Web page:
Saudi king promises football stadium for Iraq in call with PM Abadi

Saudi Arabia’s King Salman promised to build Iraq a football stadium following a friendly match between the two countries’ teams last week, in a phone call with Iraqi Prime Minister Haider Al-Abadi.
Updated 06 March 2018
0

Saudi king promises football stadium for Iraq in call with PM Abadi

BAGHDAD: Saudi Arabia’s King Salman promised to build Iraq a football stadium following a friendly match between the two countries’ teams last week, in a phone call with Iraqi Prime Minister Haider Al-Abadi on Monday.
The two leaders also discussed how to enhance and strengthen cooperation between their countries, and the Iraqi-Saudi Joint Coordination Council, a body created last October to improve strategic relations and help rebuild devastated areas retaken from Islamist militants in Iraq.
The phone call was the latest indication of improved relations between the two countries, which have been at loggerheads for decades, starting with the Iraqi invasion of Kuwait in 1990.
Saudi Arabia is wooing Baghdad as part of an effort to stem the growing regional influence of Iran, while Iraq is seeking economic benefits from closer ties with Riyadh.


Saudi women gear up to take the wheel at midnight

Updated 40 sec ago
0

Saudi women gear up to take the wheel at midnight

  • The lifting of ban on women driving in Saudi Arabia was announced on September 2017

Women who have their licenses are counting the minutes to midnight in Saudi Arabia after eagerly awaiting this moment since King Salman issued the royal decree on September 26, 2017, to lift the driving ban on women. 

“I am thrilled!” Sarah Alwassia, 35, a nutritionist in Jeddah, told Arab News. “I learnt how to drive 18 years ago in the States where I got my driving license. I can’t believe that the day to drive in my own home town has come.”

Alwassia obtained her first American license when she was 18 years old in 2000, and had it exchanged for a Saudi license on June 6 in Jeddah. She explained that she is a mother, and this change provided comfort for her and her family. It also comes with various benefits, such as taking quick action in emergencies, and economic benefits such as saving money instead of paying for a driver when she needs to run errands. 

“I will be driving my kids to school and picking them up in comfort and privacy,” she said.

Women in the Kingdom commented on how this event is changing the course of their lives. “Independence is a huge thing for me,” Alwassia said. “Driving is one small part of it. I am very optimistic of the change that our loving country has made.”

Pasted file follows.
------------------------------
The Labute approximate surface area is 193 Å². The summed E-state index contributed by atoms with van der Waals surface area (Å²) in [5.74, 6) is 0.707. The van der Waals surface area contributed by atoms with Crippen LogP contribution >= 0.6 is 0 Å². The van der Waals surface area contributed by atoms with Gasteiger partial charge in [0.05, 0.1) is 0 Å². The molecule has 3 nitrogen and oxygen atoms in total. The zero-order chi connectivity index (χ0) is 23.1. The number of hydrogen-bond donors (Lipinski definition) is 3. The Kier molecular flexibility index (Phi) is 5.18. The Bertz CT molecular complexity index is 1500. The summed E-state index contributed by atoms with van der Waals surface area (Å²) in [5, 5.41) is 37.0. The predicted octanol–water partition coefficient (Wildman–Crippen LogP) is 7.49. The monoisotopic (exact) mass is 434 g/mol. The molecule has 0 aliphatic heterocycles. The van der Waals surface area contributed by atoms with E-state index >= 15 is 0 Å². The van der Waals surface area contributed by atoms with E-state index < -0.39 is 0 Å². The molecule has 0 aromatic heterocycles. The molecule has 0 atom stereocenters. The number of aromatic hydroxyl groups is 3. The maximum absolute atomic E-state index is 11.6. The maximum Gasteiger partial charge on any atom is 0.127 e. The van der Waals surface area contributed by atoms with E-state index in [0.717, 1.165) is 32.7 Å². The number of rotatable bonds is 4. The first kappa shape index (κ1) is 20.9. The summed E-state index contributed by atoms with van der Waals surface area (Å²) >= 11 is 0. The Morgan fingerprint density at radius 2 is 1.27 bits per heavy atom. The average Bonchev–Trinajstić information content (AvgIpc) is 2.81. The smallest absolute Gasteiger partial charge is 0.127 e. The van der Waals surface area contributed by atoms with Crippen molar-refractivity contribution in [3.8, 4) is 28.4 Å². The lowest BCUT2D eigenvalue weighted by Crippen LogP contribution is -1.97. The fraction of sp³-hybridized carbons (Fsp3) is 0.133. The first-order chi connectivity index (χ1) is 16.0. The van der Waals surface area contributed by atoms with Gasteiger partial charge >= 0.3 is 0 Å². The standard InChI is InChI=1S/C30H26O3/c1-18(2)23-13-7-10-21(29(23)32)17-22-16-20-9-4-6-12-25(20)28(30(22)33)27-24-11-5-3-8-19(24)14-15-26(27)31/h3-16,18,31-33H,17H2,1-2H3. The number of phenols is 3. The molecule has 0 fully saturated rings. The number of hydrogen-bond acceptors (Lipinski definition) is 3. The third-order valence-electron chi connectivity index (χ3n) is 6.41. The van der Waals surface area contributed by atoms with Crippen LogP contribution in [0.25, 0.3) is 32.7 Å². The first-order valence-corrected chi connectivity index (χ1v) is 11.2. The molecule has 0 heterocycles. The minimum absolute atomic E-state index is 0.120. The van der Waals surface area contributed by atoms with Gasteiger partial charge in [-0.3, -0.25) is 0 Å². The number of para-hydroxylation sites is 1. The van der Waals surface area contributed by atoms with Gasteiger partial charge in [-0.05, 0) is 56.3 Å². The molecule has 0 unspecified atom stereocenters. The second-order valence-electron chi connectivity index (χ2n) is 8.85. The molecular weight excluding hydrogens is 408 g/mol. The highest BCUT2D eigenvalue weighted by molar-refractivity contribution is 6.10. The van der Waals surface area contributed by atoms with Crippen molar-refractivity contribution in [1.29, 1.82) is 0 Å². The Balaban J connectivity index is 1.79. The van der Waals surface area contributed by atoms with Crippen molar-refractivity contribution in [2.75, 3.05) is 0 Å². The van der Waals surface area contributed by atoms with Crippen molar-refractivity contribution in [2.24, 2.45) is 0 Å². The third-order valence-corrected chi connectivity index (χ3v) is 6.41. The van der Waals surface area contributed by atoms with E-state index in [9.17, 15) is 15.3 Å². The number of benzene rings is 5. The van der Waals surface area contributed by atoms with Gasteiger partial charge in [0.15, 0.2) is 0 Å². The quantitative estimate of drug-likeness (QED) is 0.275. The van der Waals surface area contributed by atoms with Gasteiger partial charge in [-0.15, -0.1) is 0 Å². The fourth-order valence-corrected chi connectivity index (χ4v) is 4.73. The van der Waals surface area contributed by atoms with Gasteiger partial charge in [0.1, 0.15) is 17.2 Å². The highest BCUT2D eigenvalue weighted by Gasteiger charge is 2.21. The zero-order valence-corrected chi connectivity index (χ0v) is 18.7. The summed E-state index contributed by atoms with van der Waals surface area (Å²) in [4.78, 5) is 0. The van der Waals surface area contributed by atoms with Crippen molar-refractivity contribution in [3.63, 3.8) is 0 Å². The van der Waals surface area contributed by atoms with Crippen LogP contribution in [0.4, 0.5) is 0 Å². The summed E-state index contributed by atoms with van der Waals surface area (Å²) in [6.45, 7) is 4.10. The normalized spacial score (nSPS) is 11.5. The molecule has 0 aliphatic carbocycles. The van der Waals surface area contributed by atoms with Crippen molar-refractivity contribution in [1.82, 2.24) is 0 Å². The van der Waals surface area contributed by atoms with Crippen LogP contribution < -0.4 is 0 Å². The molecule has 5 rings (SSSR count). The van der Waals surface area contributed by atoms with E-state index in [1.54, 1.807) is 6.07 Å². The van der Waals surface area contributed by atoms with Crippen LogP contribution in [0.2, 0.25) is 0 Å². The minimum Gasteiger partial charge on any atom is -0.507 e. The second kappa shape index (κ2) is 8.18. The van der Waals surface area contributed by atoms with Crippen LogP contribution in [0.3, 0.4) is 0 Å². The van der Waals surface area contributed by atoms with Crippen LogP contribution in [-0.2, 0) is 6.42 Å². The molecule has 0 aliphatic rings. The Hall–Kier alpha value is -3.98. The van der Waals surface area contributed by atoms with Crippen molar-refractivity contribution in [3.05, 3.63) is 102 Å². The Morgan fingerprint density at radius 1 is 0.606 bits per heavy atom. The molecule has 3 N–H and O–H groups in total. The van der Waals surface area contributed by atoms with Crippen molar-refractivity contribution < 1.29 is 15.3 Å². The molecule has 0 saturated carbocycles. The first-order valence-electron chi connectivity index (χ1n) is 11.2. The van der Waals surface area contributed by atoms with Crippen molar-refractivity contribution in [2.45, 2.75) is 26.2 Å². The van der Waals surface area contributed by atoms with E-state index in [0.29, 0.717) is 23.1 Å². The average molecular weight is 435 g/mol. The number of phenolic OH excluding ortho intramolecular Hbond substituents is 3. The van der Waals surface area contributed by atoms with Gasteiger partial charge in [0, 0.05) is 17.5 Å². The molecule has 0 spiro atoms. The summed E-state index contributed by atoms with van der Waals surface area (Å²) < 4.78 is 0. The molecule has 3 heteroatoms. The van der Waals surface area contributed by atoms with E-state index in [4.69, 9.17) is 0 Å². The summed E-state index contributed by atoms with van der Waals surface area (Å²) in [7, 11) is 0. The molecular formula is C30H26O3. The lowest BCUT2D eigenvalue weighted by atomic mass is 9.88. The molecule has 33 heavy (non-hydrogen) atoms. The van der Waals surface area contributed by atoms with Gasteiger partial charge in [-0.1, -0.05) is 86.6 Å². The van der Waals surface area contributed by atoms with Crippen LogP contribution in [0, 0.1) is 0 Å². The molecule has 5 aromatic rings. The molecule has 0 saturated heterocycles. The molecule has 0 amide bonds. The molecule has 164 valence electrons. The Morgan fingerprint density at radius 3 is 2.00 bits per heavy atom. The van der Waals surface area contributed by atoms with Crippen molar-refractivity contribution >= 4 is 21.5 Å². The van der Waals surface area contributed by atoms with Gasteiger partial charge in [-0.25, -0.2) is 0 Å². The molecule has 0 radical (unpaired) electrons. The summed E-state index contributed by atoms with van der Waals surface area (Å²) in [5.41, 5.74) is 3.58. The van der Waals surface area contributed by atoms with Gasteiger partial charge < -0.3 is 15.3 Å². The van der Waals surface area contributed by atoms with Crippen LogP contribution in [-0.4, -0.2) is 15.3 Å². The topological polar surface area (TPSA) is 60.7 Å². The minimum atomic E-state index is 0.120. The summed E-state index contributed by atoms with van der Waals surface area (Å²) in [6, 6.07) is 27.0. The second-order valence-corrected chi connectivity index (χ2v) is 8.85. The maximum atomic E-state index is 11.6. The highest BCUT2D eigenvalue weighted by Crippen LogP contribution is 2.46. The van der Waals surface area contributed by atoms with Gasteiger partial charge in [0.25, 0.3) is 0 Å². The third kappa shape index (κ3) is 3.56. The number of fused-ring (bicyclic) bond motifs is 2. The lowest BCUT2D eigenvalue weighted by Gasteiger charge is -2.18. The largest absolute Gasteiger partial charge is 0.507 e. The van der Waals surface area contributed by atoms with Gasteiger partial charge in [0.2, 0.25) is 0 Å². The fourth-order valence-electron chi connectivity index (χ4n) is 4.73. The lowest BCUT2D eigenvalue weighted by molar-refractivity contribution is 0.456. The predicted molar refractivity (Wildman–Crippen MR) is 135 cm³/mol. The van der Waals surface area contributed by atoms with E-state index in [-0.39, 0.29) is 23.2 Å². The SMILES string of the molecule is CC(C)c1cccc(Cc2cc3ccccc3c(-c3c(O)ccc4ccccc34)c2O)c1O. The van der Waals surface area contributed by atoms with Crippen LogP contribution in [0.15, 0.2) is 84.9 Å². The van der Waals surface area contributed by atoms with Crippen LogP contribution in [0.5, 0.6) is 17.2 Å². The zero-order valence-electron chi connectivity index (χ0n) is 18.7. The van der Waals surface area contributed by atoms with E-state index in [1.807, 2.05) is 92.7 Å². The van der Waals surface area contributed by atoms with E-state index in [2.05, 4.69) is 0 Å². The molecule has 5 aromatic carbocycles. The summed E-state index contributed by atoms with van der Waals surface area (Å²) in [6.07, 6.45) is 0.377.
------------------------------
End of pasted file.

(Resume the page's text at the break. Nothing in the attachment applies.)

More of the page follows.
Alwassia applauds the efforts the country has made to support women. “I am confident that driving in the beginning will be pleasant, since our country has made all of the effort to support women and to protect them.
“I think our society was looking forward for this change, and I am sure the majority will adapt fast.

“I feel safe, our country did everything to make this transition pleasant and safe for every woman behind the wheel. I am really thankful to witness this historic moment and I am so happy for all the women in Saudi Arabia, especially my daughters.”
Sahar Nasief, 64, a retired lecturer from the European languages and Literature Department at King Abdulaziz University, said: “Nothing could describe my feelings. I can't wait to get on the road.”
Nasief received a very special gift from Ford for this occasion. “They gave me a 2018 Expedition to drive for three days, a Mustang California Special,” she told Arab News.

Nasief obtained her Saudi license on June 7. She also holds a British license and two American licenses. “Now, I have my national license too,” she said. 

She also said the lifting of the ban provided a sense of relief. “I feel that I can practice one of my rights, and I don't have to live at the mercy of my driver an ymore.”
Society has been demanding such a change for years, “as it will take the physical and economic burden off most men.”
Pointing to the anti-harassment law, Nasief said: “I feel very confident especially after announcing the strict harassment law.”
Joumana Mattar, 36, a Jordanian interior designer, exchanged her Jordanian driver’s license and obtained a Saudi one on June 11. 

“I had my Jordanian license since I was 18 years old, and the moment I heard about the opening of exchanging foreign licenses, I immediately booked an appointment,” she said.
Mattar said she looks forward to the change in so many ways. “I'm finally in control of my time, schedule and privacy.” 

Mattar said she is both confident and anxious about the event. “I'm anxious only for feeling that I'm part of a huge first step for women driving in the Kingdom, but I'm confident also because of the support that I'm getting from my husband and family.
“Every first step is the hardest. Society is facing a huge change, but I'm positive because this change is done and supported by the government and Vision 2030.”

Mattar said she feels secure now. “I'm in control of any case I'm facing.”